the short story project


Zeev Smilansky | from:Hebrew


Translated by : Zeev Smilansky

The alien wasn’t green and had no antennas on his head. He looked ordinary except that he was about a quarter size. In fact, with his gray clipped mustache and his gloomy countenance he reminded me of Tzuberi, my late father’s accountant, and his expression was just like that of Tzuberi when father would bring him his packet of invoices, hanging his perplexed eyes on him and saying, what will you do with all these? Tzuberi had many clients, taxi drivers, shop owners, building contractors, absolutely practical people, none of them except father would ask him such questions. The alien was wearing a kind of a gray gown and appeared as though he had always been standing there on the cupshelf, breathing – if that was what he was doing – since from time to time he would swell and inflate and immediately shrink back. Lissy called me in the morning, Dad come see, but since her tone was so quiet I calmly finished my morning things and only then went down to the kitchen and we stood there the three of us – Lissy, me and Glenda the cat – and looked at him inquisitively. Lissy tried to speak to him– first in Hebrew, than in English, and finally in Arabic, which she had started learning on the internet – but the alien didn’t answer and didn’t even change its posture, just continued to stand and stare blankly, and from time to time to expand and shrink back. Even Glenda from her seat on the kitchen table by the sink looked at him disinterestedly and continued to lick her magnificent mustaches. What shall we do? I asked Lissy, I have to be early today at the clinic, I have a really full day, and Lissy said I have zero time, I have to run, took her backpack, phone, and earphones, and ran out to the schoolbus. I too had no choice, left Glenda her meal, locked the house got in the car and drove away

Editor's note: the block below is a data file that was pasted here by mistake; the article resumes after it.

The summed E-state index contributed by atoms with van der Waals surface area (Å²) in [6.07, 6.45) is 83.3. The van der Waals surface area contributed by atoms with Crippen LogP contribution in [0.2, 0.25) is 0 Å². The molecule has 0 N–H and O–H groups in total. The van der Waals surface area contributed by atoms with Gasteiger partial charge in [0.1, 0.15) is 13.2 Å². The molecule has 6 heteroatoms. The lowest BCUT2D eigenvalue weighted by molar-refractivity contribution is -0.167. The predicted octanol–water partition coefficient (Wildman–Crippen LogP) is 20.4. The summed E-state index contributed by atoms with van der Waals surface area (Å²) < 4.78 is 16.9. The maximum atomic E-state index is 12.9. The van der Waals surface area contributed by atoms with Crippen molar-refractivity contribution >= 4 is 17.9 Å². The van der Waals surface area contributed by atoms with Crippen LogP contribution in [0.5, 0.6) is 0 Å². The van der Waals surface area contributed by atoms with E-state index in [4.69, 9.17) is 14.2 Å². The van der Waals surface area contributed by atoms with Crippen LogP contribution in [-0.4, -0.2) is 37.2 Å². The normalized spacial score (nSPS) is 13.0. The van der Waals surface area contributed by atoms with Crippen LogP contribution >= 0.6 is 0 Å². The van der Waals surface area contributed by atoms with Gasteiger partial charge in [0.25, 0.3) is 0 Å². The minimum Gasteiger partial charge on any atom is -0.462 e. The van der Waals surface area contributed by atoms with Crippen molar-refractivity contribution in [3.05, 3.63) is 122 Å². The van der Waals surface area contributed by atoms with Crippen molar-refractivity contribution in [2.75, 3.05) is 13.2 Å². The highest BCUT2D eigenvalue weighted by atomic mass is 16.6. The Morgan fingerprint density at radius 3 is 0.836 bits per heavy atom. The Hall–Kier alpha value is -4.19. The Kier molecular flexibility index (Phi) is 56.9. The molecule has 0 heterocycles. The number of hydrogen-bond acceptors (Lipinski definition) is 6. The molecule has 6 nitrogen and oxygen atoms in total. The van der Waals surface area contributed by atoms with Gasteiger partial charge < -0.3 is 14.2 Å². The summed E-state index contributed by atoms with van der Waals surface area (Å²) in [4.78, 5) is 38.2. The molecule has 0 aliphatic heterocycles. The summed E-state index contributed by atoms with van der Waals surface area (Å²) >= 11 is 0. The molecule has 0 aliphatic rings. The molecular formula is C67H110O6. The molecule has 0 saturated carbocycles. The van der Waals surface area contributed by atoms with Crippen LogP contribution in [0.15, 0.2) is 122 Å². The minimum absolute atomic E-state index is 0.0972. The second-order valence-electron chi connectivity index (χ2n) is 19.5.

In the clinic the first two patients were already waiting and from the dental assistant’s room rose the screeching of the cleaning instrument. I really had a long full day ahead of me, what with Tilly who had said she would come by around mid-day and the two hours I had cleared off for us, in the afternoon I had two complex root-canals and one preparation for an implant and a visit by the vice chair of the ethics committee to discuss the coming elections to the review board of the association so that when I returned home towards eight, hungry and tired and remembering nothing from the morning events, I was surprised to see Lissy sitting and watching “Home and Moss”, the new Finish series, Mr. Alien sitting on her lap as though this was his destiny and Glenda napping by the fireside as usual. What’s this supposed to mean, I asked Lissy, what’s going on here? But Lissy hardly looked at me, It’s alright, Dad, she said, nothing to worry about. The alien laid in her lap stiff like a stick but without doubt watching TV with her. Maybe we should notify someone, maybe do something, perhaps it has diseases? Stop it, Dad, you’re such a weirdo, said Lissy and started punching vigorously at her phone. Maybe he needs to eat something? Please Dad, said Lissy again and the alien inflated even more and seemed reddened, almost angry. Well, I said, OK, I didn’t mean it. I stood a while longer watching them and went back to the kitchen, to eat and read the morning’s paper. When I was done I went back to the living room. What will you do with him at night? I asked Lissy, and she said I don’t know Dad, why do you worry so much. Do you have exams this week? Yes, Cinema and Chemistry, I’ll go tomorrow to study with Sivan. OK, I’m off, I said, Goodnight, said Lissy. The alien and the cat said nothing.